Ireland head coach Andy Farrell says Joey Carbery knows what he needs to do to get back into the national squad.
The Munster out-half's omission was the major talking point when Farrell named his squad for the opening rounds of the Six Nations last week, falling behind Ross Byrne and Jack Crowley in the pecking order at number 10.
Carbery has earned 37 caps for Ireland since making his debut in 2016, and has generally been the next man in on the occasions that Johnny Sexton has been injured or rested.
It's the first time in Andy Farrell's tenure that he has been left out of a squad since returning from his long-term ankle injury in 2021.
And the head coach says he's given the 27-year-old "feedback" on what he has to do to get back into the mix.
"Obviously there's some feedback that has gone Joey's way," Farrell said at the launch of the 2023 Guinness Six Nations.
"Obviously he was upset enough, because it means a lot to him to be picked for Ireland. But obviously he’s had the feedback, like all the rest of the guys as well."
And the Ireland coach (below) said while he understands Carbery's disappointment, he's eager to give both Byrne and Crowley an opportunity to prove themselves.
"At the same time, whilst Joey goes ahead and works hard on that and tries hard to get back in the room there’s another guy there in Ross [Byrne] that’s had plenty of feedback over the last couple of years. We think he’s progressed significantly with his game in that regard so therefore he gets an opportunity to see if that can transfer to the international stage.
"Then obviously Jack [Crowley] is somebody that’s had a short period of time in camp with us and we’ve seen him progress very quickly. We’re giving him a bit more time to see if he can reach his potential because he’s pretty important to us moving forward as a group," he added.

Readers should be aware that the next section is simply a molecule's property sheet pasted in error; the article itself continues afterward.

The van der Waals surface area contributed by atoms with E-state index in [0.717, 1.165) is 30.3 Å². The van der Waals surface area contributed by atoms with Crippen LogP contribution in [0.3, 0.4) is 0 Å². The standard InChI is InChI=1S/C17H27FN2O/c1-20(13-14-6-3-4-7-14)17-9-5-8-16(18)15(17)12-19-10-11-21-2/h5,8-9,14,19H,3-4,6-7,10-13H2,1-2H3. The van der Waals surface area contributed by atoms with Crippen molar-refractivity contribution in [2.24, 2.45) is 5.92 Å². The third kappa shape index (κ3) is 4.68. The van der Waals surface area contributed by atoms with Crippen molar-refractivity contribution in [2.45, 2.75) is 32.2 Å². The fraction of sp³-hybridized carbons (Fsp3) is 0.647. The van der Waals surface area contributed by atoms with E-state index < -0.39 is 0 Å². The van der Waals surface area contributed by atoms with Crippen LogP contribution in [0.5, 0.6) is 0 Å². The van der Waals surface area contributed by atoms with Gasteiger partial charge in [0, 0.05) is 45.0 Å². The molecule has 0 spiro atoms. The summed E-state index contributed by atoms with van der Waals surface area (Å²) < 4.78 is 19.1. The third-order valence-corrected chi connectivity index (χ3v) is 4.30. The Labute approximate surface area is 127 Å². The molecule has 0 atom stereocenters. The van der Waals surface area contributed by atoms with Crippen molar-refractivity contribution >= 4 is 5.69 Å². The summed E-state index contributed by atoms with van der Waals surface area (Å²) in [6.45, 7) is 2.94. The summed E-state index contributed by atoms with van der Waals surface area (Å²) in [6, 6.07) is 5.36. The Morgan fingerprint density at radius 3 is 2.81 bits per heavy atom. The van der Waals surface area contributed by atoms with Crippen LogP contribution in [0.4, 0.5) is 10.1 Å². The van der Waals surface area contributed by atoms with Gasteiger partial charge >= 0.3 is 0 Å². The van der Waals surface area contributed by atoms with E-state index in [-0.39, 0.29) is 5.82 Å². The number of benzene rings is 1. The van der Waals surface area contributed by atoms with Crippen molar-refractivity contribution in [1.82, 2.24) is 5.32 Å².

One of the other major calls in Farrell's squad was the inclusion of uncapped Leinster centre Jamie Osborne.
The Ireland coaches have been keeping tabs on the Naas man for some time, initially bringing him in to train with the squad as a 'development player' in 2021, while he featured for both Emerging Ireland and Ireland A in recent months, as well as training with the extended senior group last November.
The 21-year-old has gained further attention for his recent performances in the Heineken Champions Cup, filling in at 12 for the injured Robbie Henshaw.
And Farrell says his call up is well deserved.
"We’ve always known about his potential and that’s why he’s been in the squad. We’ve seen him have glimpses of games over the last couple of years which says a lot about the kid because he’s obviously young and up and coming.
"But with Robbie [Henshaw] getting his injury, it’s unfortunate for Robbie, but it’s an opportunity for Jamie. He’s not just gone into the squad and tried to survive, he’s added to the performance of Leinster, it’s pretty impressive.
"He’s someone that’s been on the radar for quite some time for us he’s a newbie as far as he’s not capped, but at the same time he’s been in the squad quite a bit. So that will help him hit the ground running when we meet up tomorrow."
The Ireland coach says he isn't worried by the lack of gametime some of his squad have been getting with their provinces.
Bundee Aki has been a notable absentee from Connacht's side in their last four games, while Keith Earls has also fallen down the pecking order at Munster.
Conor Murray, meanwhile, reclaimed his place in the Munster matchday squad for Sunday's defeat to Toulouse, having been left out for the previous week's win against Northampton.
But Farrell has cited the experience both Earls and Murray offer to the squad as a major reason for their selection.
"I know those guys, I know what they bring to our squad. And when you pick a squad and bring them together, it isn't just about the best players in the starting 15, it's about what others can bring to the party to make sure we're as good a team as we possibly can be.
"Those two guys are top, top professionals and brilliant players in their own right and will add to the competition massively."
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